During the 1980s, when the abbreviations HIV and AIDS emerged as major points of discussion across the United States, a diagnosis with one of these afflictions was widely seen as a death sentence. Fast forward three decades or so and, thankfully, that’s no longer the case.
For HIV patients in particular there’s a great deal of hope these days. That’s because there have been a number of highly significant breakthroughs in the war against HIV since the virus took hold roughly 35 years ago. So, what medical breakthroughs have changed how we view HIV?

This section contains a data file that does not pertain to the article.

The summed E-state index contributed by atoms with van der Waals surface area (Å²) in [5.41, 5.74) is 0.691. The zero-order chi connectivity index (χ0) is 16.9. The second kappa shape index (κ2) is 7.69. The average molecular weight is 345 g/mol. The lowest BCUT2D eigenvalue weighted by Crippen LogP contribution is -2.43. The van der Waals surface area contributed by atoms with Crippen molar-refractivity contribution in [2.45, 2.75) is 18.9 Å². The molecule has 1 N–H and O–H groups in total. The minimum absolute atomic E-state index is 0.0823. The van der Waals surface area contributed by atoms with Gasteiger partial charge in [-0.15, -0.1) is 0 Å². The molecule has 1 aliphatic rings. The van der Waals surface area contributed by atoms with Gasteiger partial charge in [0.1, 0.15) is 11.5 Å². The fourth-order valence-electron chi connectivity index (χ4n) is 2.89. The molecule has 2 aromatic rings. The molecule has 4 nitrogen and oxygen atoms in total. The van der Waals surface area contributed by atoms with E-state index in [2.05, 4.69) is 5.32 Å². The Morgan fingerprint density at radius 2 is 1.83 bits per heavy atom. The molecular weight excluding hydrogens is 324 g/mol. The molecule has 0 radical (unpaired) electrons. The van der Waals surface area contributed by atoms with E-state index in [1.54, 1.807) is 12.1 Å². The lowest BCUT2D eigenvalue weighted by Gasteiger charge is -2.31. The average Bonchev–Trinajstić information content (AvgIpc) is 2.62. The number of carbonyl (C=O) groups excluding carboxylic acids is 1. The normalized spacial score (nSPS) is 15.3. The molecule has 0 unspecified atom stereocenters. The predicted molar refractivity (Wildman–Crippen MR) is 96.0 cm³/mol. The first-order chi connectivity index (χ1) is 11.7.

In addition to microbicides, which can help prevent HIV from being transmitted during sex, pre-exposure prophylaxis (or PrEP) could play a key role in preventing HIV infections. Unlike microbicides, which are applied to the sexual organs, PrEP is a pill that, when taken daily, can effectively lower the chance one will become infected with HIV.
PrEP is aimed at people who are at high risk for becoming infected with HIV, like people who regularly engage in unprotected sex, share intravenous drugs, or share a relationship with someone who has HIV.